McConnell: CBO analysis for House bill will repeat 'things we already know'
© Greg Nash
Senate Majority Leader Mitch McConnellAddison (Mitch) Mitchell McConnellTeacher defeats Kentucky state House majority leader in GOP primary Conservatives leery of FBI deal on informant Lobbying world MORE (R-Ky.) is pre-butting an analysis of the House's ObamaCare repeal and replacement bill that is expected to be released later Wednesday. 
"We expect the Congressional Budget Office to release an updated score on the bill the House passed later today. It's a technical, procedural step," McConnell said from the Senate floor. 
He added that the CBO analysis will repeat "things we already know, like that fewer people will buy a product they don't want when the government stops forcing them to." 
The CBO's analysis of the House-passed American Health Care Act is expected sometime on Wednesday. The House passed its legislation roughly three weeks ago, before the office released an analysis of the version of the bill lawmakers voted on. 
McConnell stressed on Wednesday that Republicans are committed to replacing ObamaCare, which he compared to a collapsing bridge. 
"ObamaCare wasn't built on a sturdy foundation, nor were its policies truly built to last. Just like the bridge, it may have looked really good from the outside. We all remember the lofty claims our Democratic colleagues made about the law," he said.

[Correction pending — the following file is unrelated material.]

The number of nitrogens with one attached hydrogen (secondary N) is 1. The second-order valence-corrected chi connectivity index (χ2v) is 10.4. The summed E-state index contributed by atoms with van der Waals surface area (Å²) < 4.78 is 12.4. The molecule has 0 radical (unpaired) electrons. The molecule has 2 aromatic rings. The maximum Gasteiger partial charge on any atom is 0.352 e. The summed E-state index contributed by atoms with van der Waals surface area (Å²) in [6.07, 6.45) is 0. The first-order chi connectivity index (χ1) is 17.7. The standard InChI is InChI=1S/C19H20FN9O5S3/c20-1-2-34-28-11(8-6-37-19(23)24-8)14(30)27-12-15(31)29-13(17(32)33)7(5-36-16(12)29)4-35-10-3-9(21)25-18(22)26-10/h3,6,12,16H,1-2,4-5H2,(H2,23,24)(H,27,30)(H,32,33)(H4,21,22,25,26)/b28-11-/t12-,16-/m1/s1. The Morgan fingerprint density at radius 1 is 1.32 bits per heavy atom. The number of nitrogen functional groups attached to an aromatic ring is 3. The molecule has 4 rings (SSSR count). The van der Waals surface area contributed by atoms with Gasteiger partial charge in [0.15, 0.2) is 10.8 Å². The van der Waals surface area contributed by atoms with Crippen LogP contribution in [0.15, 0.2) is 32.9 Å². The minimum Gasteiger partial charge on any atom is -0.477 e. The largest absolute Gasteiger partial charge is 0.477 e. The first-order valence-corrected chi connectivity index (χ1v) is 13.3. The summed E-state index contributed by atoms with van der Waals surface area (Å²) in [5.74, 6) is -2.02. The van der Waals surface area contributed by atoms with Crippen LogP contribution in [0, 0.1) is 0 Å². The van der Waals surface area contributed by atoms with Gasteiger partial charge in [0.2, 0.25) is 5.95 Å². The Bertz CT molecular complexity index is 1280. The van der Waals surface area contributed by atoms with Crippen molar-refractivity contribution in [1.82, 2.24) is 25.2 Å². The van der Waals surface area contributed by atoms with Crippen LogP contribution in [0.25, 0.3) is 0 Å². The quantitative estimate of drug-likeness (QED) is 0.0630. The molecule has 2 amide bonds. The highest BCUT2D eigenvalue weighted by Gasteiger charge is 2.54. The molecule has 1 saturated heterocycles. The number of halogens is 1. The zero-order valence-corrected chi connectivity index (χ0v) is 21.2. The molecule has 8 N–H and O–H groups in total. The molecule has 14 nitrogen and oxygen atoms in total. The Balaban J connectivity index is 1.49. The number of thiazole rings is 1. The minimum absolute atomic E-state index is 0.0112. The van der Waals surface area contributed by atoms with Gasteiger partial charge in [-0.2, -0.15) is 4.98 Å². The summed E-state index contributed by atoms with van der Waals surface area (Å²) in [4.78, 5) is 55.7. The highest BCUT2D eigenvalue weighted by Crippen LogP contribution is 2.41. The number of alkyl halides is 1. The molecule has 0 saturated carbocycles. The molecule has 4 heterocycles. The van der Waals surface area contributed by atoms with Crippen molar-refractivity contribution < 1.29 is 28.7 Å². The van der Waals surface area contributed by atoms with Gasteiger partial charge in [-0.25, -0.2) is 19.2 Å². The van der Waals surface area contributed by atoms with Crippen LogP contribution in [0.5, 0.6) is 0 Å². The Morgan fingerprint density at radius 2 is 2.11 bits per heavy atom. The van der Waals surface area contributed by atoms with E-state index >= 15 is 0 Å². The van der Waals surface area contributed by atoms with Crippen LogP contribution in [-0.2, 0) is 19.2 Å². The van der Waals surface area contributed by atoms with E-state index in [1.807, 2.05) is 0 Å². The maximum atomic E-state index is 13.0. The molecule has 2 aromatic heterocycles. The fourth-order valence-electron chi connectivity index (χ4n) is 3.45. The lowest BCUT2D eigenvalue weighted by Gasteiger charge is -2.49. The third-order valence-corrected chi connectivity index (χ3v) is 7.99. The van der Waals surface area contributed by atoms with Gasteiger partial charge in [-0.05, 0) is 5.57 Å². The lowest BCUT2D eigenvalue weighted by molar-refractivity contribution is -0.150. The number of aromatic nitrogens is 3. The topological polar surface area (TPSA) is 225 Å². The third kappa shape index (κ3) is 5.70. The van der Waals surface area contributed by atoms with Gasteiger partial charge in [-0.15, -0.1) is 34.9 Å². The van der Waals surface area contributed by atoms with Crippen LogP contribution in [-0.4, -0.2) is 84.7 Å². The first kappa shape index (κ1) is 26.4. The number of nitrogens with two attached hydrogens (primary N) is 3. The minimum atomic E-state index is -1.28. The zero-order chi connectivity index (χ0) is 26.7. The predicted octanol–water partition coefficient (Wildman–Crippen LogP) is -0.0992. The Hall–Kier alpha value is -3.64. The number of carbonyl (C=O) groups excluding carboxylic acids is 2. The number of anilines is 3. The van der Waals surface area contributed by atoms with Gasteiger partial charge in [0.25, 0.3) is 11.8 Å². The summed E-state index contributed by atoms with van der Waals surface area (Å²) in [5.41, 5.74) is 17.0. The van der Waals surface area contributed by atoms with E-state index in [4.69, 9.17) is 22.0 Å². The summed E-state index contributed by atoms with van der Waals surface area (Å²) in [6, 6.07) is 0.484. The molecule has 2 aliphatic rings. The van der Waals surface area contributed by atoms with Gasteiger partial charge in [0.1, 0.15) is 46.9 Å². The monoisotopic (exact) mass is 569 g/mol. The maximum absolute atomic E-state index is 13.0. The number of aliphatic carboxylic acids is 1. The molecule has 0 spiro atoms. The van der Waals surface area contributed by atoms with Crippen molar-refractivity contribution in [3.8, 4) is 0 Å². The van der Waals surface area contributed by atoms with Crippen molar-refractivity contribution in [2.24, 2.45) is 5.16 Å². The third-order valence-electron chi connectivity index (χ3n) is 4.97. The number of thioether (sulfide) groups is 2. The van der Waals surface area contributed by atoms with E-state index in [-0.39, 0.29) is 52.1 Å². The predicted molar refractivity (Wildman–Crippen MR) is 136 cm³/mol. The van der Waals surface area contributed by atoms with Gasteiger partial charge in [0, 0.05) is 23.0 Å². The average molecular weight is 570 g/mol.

He added that "whatever the CBO says about the House bill, the status quo under ObamaCare is completely unacceptable and totally unsustainable." 
McConnell hasn't publicly announced when he wants to try to move the Senate's legislation, but GOP senators are under pressure to vote before the August recess. 
Republicans have a narrow path to passing repeal legislation in the Senate. They have 52 seats and need at least 50 senators, as well as Vice President Mike PenceMichael (Mike) Richard PencePence: North Korea will 'end like the Libyan model' if Kim does not cooperate Five Republican run-offs to watch in Texas Stone vows to run candidate against Pence if VP makes 2020 bid MORE, to get a bill through the upper chamber. 
The CBO analysis is expected to detail the cost and if, or how many, people would become uninsured under the House bill. The score could jolt the debate in the Senate, where Republicans are trying to find a deal on their own legislation. 
An analysis of an earlier version of the bill sparked a fresh wave of concern among Senate Republicans, who stressed that they would overhaul the House bill once it reached the upper chamber. 
The CBO score of the earlier version of the House repeal and replace plan estimated that the number of uninsured people would grow by 14 million in 2018, with that number rising to 24 million in a decade.

"It's like test-driving a brand-new car three weeks after you already signed on the dotted line and paid the dealer in full," he said.